Getting Git: Stash Some the Things

I am a consummate git stash addict and use it daily when:

  • Switching branches
  • Squirreling away some changes for another branch/commit
  • Hiding some for-testing-purposes-only code between different builds

I am also not a git expert by any measure.

Often (too often) I have wondered how I could stash only some of the changes in my working directory. Recently, I actually RTFM and discovered a couple of ways. Woohoo!

  1. git stash --keep-index
  2. git stash --patch

As usual, you are now free to go, dear reader. For a little more blather, travel forth.

git stash --keep-index

Most frequently I use git stash --keep-index to exclude changes in the index/staging area from the stash.

First, I add the still-working-on-them changes to the index:

Second, I execute git stash --keep-index:

And that's it! My for-later changes are stashed away and I can keep working.

If I was cheating and only using the index as a filter for git stash, I could move those changes back via one of two ways:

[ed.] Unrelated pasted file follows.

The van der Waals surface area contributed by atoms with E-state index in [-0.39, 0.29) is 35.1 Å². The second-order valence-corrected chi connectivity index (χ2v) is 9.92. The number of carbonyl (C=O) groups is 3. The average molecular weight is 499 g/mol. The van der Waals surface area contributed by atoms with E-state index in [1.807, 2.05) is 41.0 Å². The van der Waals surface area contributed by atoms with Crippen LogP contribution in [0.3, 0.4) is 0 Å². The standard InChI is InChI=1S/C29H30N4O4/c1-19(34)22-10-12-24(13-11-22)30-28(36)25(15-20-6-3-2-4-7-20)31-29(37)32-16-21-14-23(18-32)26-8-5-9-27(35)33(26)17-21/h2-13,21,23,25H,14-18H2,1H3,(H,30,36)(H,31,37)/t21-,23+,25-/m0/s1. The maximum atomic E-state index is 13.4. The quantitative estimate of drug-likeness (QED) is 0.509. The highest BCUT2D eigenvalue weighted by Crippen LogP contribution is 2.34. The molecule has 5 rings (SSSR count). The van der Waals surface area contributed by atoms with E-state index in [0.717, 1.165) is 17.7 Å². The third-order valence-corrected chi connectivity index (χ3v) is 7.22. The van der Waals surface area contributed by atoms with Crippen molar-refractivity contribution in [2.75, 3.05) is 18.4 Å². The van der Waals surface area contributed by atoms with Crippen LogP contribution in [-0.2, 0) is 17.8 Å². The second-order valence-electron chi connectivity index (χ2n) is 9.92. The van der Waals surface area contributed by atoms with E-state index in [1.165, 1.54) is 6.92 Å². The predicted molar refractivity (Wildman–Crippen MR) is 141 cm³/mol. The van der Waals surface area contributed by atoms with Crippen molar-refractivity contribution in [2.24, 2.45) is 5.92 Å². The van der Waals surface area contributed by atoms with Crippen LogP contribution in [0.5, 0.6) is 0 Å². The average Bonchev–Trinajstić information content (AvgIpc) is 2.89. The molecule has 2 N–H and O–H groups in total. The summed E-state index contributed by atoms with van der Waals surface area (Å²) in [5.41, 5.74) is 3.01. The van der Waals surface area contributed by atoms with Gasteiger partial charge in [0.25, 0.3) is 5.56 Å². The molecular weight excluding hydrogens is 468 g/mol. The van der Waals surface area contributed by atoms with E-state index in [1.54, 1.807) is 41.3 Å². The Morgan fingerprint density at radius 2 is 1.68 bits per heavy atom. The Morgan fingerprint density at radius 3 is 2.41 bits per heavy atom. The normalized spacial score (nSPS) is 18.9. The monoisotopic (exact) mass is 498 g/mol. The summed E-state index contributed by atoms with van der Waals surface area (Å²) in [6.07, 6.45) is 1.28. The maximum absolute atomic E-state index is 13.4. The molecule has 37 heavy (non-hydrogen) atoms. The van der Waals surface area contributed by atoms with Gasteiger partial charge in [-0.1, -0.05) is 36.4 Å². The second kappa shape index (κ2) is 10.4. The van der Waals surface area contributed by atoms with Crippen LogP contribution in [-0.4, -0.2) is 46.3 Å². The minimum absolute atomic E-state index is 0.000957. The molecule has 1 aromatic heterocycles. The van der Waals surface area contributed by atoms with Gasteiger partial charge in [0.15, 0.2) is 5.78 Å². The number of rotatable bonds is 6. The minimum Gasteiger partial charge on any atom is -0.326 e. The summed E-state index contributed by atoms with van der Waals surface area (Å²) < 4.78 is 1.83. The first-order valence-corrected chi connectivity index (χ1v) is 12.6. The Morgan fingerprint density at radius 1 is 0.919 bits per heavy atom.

• git reset HEAD --
  • git rm --cached -r.

git stash --patch

Alternatively, the --patch option provides an interactive review of all of the working directory changes and the ability to selectively add hunks to the stash.

While I would absolutely suggest trying out git stash --patch, I personally do not use it often: it just does not jive as well with my workflow.

git commit -m "Wrap up."

I feel the need to acknowledge that some folks don't like using git stash period and that those folks argue that because git makes committing and branching so easy, git stash is unnecessary and potentially dangerous. In regards to this conversation, I also acknowledge that I could easily move for-later changes to a branch.

Respectfully acknowledged.

I will keep on stashing.